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The Five Most Common Faults That Will Happen in AC and DC Motors

If an electrical motor is thought to have a problem, there are five common areas where the fault may lie. The initial problem (and most common issue with malfunctioning motors) may be with the power circuit or quality of the power supply. Breakages can also happen when there are faults with insulation or an air gap, along with possible defects with the motor’s stator or rotor.

Here, we review some common problems with AC and DC motors and their possible causes.

The Motor Is Not Mounted Correctly

Inadequate mounting of the motor can lead to defects when it is not correctly levelled as part of the installation process. If the housing is not properly bolted to the rest of the assembly or the surroundings, uneven stresses may arise. This is sometimes called ‘soft foot’ and leads to irregular operation, distortion of the bearings and physical failure over time. To correct this, stainless steel shims may be used under high feet or parts of the base to level them.

The Motor is Clogged With Dust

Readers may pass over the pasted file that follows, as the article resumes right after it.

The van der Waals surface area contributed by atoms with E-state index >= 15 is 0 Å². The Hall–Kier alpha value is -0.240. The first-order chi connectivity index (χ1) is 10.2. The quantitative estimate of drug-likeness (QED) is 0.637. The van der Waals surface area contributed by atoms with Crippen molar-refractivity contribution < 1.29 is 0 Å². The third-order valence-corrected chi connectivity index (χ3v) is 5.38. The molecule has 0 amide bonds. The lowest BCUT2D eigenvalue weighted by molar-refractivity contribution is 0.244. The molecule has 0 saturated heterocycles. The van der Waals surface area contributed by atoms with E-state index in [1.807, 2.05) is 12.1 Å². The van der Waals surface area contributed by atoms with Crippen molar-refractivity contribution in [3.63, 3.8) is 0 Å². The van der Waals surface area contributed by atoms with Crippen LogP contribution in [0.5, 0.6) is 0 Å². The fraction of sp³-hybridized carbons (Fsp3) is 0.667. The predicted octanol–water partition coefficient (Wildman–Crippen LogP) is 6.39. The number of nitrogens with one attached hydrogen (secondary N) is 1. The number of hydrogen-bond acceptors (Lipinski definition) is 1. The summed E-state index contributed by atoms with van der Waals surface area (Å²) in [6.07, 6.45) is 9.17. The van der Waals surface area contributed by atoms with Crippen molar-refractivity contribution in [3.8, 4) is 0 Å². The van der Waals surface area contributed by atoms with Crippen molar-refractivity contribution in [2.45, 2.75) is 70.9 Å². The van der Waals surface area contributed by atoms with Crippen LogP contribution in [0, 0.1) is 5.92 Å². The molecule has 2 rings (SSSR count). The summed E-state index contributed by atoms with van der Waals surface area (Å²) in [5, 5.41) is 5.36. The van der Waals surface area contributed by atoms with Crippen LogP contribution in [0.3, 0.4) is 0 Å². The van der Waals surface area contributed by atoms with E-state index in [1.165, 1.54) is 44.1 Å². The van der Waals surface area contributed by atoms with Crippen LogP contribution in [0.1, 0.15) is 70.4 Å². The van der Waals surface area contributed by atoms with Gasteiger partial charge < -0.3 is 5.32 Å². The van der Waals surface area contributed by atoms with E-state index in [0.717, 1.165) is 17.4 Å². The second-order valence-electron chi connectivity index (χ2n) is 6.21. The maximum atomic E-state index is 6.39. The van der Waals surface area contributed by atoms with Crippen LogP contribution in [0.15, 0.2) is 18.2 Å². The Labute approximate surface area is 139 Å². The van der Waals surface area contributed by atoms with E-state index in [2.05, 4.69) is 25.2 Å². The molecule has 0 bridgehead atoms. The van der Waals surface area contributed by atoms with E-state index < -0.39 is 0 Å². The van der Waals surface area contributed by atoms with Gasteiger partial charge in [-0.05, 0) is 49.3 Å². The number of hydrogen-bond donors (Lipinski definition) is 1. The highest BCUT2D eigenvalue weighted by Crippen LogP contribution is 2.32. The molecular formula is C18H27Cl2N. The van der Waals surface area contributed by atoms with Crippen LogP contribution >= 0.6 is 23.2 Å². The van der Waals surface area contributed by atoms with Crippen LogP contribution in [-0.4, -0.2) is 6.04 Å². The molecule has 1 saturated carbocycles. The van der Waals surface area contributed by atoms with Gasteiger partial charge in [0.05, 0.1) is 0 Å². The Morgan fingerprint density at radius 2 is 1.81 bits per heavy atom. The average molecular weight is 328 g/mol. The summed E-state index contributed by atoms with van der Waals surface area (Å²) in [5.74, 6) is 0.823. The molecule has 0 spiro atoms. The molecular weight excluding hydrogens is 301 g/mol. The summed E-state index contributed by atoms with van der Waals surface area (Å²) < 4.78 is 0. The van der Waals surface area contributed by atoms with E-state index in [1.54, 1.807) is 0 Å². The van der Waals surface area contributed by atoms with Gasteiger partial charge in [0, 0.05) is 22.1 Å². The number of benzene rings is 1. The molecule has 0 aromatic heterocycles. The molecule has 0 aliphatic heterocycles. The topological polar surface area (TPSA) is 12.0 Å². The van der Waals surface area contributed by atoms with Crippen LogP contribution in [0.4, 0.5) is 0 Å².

In physically dirty environments, the accumulation of dust inside a motor can lead to short-circuiting. In dusty conditions, it is important to keep the surrounding area clean and to employ DIP (dust ingress protection) measures. For preference, motors with IP dust ratings of 5 (limited ingress – no harmful deposit) or 6 (totally protected against dust) are the most reliable in these type of operating conditions.

Water is Inside the Motor

Water ingress is a similar hazard – if liquids get into the terminal box or stator coils, short-circuiting will occur and the motor will burn out. In damp, humid or wet areas, sufficient protection measures need to be deployed.

The Motor is Overheating

Overheating can occur if the motor is too small for the task, not fit for purpose or if changes to the load occur. High ambient temperatures are also a cause of overheating. Protection circuitry against over-temperature operation is recommended so that if the motor overheats it shuts down. Booster fans can help, along with variable speed drives.

The Motor Has Been Stored Incorrectly

Storage for extended periods in one position means that internal bearings can etch into the metal of the shaft. Therefore, it is advisable to rotate the shaft a quarter of a turn (ninety degrees) every month. Similar problems can occur with bearings etching marks into the motor shaft when there is vibration, so storage on cushioned mats is recommended.

Finally, to minimise failures, regular preventative maintenance inspections and tasks should be carried out. Power supply circuitry should include overload protection to remove transient voltage spikes.

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